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Denial of Service "Smurf" attack detected

Created: 09 Jan 2013 | 3 comments

We provided a freshly imaged desktop to an employee who started receiving following notification from SEP12 network threat protection log,

Denial of Service "Smurf" attack detected

The direction is outgoing (from his machine) to s machine (another user PC) which is in a totally different subnet.

As an example originating IP is : 10.x.x.x and the remote host is 172.X.X.X

The protocol is ICMP

I am pretty sure this is false positive, but like to understand what Symantec may have detected as a Smurf attack ?

Is it DHCP traffic ? Even if it is DHCP traffic, the remote host is a PC (not a server)

I like to hear explanations on how this could have happened.


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Ashish-Sharma's picture


Check this artical

Demystifying Denial-Of-Service attacks, part one

Check this thread; background-color: transparent; padding-right: 27px; float: left; margin-right: 3px; font-weight: 700; line-height: 15px; color: rgb(114, 168, 38); text-decoration: initial; background-position: 100% -75px; background-repeat: no-repeat no-repeat;">Vikram Kumar-SAV to SEPSYMANTEC EMPLOYEEACCREDITED

You have to Login to the server on which the SEPM is installed.
TO check where your SEPM is open SEP - Help and Support - Troubleshooting

it will show you the server name or IP.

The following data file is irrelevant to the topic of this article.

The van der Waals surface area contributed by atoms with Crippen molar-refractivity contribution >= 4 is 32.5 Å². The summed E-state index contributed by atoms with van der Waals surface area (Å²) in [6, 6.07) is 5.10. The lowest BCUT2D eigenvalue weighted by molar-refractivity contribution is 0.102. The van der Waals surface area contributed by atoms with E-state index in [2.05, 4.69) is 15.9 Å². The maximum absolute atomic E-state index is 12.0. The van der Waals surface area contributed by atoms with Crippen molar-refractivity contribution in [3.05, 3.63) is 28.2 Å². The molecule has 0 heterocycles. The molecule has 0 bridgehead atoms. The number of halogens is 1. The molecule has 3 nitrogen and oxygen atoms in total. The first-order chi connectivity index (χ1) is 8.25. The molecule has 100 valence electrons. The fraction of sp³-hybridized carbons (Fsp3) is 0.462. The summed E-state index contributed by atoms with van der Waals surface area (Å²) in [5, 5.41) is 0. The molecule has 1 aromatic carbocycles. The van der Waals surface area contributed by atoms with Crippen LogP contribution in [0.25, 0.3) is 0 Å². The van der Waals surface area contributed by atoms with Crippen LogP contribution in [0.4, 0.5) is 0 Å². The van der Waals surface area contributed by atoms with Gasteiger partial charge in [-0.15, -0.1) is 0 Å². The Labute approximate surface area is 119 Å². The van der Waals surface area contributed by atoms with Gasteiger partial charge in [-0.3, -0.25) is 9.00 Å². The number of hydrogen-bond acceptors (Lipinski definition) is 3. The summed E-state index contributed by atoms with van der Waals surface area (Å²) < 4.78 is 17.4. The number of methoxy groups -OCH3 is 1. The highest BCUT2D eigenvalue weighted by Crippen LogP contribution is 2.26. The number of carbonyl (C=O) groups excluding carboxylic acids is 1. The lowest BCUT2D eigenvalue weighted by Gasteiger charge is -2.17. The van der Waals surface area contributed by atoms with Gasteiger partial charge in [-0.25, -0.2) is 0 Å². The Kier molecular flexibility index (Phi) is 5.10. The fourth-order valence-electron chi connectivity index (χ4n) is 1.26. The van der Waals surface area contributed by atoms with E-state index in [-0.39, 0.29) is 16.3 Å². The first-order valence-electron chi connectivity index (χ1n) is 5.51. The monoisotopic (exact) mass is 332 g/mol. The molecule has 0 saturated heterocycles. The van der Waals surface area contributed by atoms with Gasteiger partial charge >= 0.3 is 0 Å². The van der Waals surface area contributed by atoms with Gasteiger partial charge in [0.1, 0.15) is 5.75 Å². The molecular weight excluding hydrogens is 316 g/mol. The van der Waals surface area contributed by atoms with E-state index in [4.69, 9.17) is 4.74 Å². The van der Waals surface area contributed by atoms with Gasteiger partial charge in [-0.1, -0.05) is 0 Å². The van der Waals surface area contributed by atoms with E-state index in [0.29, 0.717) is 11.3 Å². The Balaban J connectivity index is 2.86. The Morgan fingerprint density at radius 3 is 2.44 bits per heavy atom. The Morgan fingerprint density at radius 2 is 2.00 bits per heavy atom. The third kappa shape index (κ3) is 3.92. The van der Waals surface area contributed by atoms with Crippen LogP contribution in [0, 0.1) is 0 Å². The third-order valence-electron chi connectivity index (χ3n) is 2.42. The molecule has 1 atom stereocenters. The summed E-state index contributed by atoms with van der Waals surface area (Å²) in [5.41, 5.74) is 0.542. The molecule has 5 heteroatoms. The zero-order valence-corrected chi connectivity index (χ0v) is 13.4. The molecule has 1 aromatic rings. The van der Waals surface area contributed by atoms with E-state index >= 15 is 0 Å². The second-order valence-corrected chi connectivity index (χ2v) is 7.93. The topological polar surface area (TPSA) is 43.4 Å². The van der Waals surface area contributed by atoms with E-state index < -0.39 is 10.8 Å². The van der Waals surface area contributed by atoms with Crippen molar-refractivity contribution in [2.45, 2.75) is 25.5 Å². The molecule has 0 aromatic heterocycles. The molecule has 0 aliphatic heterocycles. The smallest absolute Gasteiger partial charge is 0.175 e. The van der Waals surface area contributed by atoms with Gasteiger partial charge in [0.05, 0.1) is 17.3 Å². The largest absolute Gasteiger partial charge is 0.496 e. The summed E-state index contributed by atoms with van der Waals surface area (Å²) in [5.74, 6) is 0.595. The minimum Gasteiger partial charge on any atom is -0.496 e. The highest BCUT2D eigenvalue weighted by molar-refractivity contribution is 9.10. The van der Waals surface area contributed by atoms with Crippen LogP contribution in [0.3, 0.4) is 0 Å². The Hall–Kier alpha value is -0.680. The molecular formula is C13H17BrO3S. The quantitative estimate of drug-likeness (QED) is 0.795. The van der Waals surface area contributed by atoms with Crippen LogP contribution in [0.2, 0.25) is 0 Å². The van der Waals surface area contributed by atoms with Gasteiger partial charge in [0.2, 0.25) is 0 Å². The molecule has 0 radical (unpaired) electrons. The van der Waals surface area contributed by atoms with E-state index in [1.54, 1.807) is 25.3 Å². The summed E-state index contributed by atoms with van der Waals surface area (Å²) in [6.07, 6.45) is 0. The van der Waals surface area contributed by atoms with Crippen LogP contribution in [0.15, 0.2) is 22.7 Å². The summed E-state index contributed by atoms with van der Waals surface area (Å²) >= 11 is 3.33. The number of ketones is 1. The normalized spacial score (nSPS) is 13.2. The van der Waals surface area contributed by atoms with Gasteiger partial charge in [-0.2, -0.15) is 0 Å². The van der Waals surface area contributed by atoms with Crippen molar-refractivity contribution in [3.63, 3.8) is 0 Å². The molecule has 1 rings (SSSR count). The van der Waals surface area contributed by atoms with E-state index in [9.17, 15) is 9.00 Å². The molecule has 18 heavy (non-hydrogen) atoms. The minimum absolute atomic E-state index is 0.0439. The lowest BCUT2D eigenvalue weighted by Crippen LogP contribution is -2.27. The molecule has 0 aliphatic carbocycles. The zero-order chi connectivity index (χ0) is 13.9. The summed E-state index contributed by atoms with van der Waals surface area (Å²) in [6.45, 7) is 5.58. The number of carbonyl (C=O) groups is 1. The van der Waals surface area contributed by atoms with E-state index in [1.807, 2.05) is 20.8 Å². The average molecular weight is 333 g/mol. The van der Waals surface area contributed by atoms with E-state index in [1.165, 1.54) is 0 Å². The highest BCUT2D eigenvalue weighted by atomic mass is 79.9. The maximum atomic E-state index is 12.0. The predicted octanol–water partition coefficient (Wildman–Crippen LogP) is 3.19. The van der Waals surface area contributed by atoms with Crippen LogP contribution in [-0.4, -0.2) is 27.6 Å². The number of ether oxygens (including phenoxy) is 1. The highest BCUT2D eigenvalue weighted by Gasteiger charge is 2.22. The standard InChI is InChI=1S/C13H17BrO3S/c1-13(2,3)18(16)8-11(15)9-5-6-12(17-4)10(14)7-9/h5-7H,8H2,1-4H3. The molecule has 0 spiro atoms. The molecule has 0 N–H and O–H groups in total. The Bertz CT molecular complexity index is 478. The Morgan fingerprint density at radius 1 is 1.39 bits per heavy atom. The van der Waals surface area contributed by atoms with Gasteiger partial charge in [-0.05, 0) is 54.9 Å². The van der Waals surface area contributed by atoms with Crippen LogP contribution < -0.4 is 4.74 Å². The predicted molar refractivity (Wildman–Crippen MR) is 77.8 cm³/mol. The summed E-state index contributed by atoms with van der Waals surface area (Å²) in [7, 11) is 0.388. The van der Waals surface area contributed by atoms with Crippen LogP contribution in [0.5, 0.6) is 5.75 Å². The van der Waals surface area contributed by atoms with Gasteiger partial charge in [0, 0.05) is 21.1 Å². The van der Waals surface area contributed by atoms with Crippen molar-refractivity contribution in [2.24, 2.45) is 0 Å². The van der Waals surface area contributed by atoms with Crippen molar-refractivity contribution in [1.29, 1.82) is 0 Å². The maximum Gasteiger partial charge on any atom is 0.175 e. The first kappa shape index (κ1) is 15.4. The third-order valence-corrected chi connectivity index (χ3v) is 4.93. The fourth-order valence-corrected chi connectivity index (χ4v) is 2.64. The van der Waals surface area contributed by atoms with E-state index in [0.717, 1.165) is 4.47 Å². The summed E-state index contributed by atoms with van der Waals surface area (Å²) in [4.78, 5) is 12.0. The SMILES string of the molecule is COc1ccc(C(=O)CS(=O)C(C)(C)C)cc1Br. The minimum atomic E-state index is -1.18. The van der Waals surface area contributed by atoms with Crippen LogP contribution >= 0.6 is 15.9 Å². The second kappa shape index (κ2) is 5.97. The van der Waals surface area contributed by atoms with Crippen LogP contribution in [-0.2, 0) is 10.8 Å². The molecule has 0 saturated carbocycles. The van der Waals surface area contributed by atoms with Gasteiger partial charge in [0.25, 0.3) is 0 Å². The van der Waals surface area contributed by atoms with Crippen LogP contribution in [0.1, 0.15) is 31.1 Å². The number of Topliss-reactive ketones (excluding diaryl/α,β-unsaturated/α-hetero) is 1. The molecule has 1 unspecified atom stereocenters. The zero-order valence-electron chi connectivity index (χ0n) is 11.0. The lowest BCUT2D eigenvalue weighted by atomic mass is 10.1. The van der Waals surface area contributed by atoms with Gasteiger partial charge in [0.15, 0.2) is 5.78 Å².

If you do not have access to the SEPM server then

Open SEP client- Network Threat Protection -Options -Change Settings- Intrusion Prevention -
and from there you can disable Denial of Service detection.

Thanks In Advance

Ashish Sharma

Brɨan's picture

It sounds like a possible falso positive. You would need to scan the machine causing the DoS to ensure it is not infected with something. Basically a large amount of ICMP packets are sent. SO for example if someone did a ping -l 65000 [hostname] this could cause it

Please click the "Mark as solution" link at bottom left on the post that best answers your question. This will benefit admins looking for a solution to the same problem.

Mithun Sanghavi's picture


Check the Article below. It describes DOS attacks and how they work.

If you can understand how they work then you will understand how to protect yourself against them. Look at the SMURF attack part specfically.

The steps you need to take to protect yourself from SMURF attacks can be done more through your operating system rather than your Anti-Virus software. Again that information can be taken from the article above. 

Hope that helps!!

Mithun Sanghavi
Associate Security Architect


Don't forget to mark your thread as 'SOLVED' with the answer that best helped you.